the laughing woman,
Notes: Poem Source – 3quarksdaily.com. Photo: George Marks
A kite flying above the Illinois prairie invites the viewer to hear the Sound of Silence.
Steve Shoemaker, the 6’8″ kite-flying poet whose poetry blessed Views from the Edge readers, shared this photo from the Shoemaker prairie home near Urbana, Illinois in 2014.
Steve didn’t live to see the changing of the guard one year ago today. On the anniversary of the 2017 inauguration, pancreatic cancer has silenced Steve’s Views from the Edge posts, but his poetry and “Visual Poetry,” as he called this photograph, still speak clearly. Like the kite in the photograph and the photo of Steve towering over President Bill Clinton, Steve still invites us to “go fly a kite” for a better time. RIP.
- Gordon C. Stewart, Chaska, MN, January 20, 2018.
Sometimes I feel like a speck in the sand. My insignificance to the shifting sands of time once led me to despair. But the shifting sands of later years have turned the sense of smallness into awe and gratitude. Joshi Daniel’s photo “A Speck in the Sand” inspires a joyful meditation.
Joshi and I met at The College of Wooster. My recollection is that Joshi cleverly disguised himself as an empty pew while I was in the pulpit in McGaw Chapel. Just two specks in the sand temporarily shifted to India and Minnesota.
— Gordon C. Stewart, Chaska, MN, January 16, 2018
“Darkness cannot drive out darkness: Only light can do that. Hate cannot drive out hate: Only love can do that.” — Martin Luther King, Jr.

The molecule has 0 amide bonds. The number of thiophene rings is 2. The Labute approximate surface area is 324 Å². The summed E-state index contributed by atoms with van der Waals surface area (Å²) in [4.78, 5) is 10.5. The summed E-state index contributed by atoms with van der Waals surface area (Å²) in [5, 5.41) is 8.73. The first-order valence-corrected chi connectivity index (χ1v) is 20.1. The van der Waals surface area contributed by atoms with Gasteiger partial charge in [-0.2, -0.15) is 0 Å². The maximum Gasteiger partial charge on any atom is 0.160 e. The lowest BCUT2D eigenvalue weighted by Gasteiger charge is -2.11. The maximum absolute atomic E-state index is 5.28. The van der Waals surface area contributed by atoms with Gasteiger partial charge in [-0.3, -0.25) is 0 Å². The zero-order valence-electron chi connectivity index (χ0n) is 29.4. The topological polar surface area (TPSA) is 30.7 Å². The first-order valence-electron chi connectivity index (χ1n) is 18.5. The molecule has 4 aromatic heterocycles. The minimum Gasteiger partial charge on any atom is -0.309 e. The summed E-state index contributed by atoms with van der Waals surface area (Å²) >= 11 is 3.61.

The photo of the Haitian immigrant’s son graduating at West Point is worth a thousand words, but the words place the tears in context on Martin Luther King Day. “Only love can do that.”
As 2nd Lt. Alix Schoelcher Idrache stood at attention during the commencement ceremony at West Point, N.Y., he was overcome with emotion. Tears rolled down both cheeks, but his gloved left hand held firm on his white, gold and black “cover,” the dress headgear that Army cadets wear.
He worked his way through one of the nation’s most prestigious military schools after immigrating to the United States from Haiti, earning his citizenship and serving for two years as an enlisted soldier.
“I am humbled and shocked at the same time. Thank you for giving me a shot at the American Dream and may God bless America, the greatest country on earth.”
“I am from Haiti and never did I imagine that such honor would be one day bestowed on me.
“Knowing that one day I will be a pilot is humbling beyond words,” Idrache wrote. “I could not help but…
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This piece opened my day. Maybe it will open yours — and your sense of joy — also. Its sensibility is akin to watching the Manatees in “Stillness at Blue Spring” (Be Still! Departure from Collective Madness, p. 3-4). Thanks to Kay and her friend Mary for bringing it to my attention. It’s pure joy!
A few years ago in a forest in northeast India, I heard and then began to feel, in my chest, a deep rhythmic whooshing. It sounded meteorological, but it was the wingbeats of a pair of great hornbills flying in to land in a fruiting tree. They had massive yellow bills and hefty white thighs; they looked like a cross between a toucan and a giant panda. As they clambered around in the tree, placidly eating fruit, I found myself crying out with the rarest of all emotions: pure joy. It had nothing to do with what I wanted or what I possessed. It was the sheer gorgeous fact of the great hornbill, which couldn’t have cared less about me.
The radical otherness of birds is integral to their beauty and their value. They are always among us but never of us. They’re the other world-dominating animals that evolution has…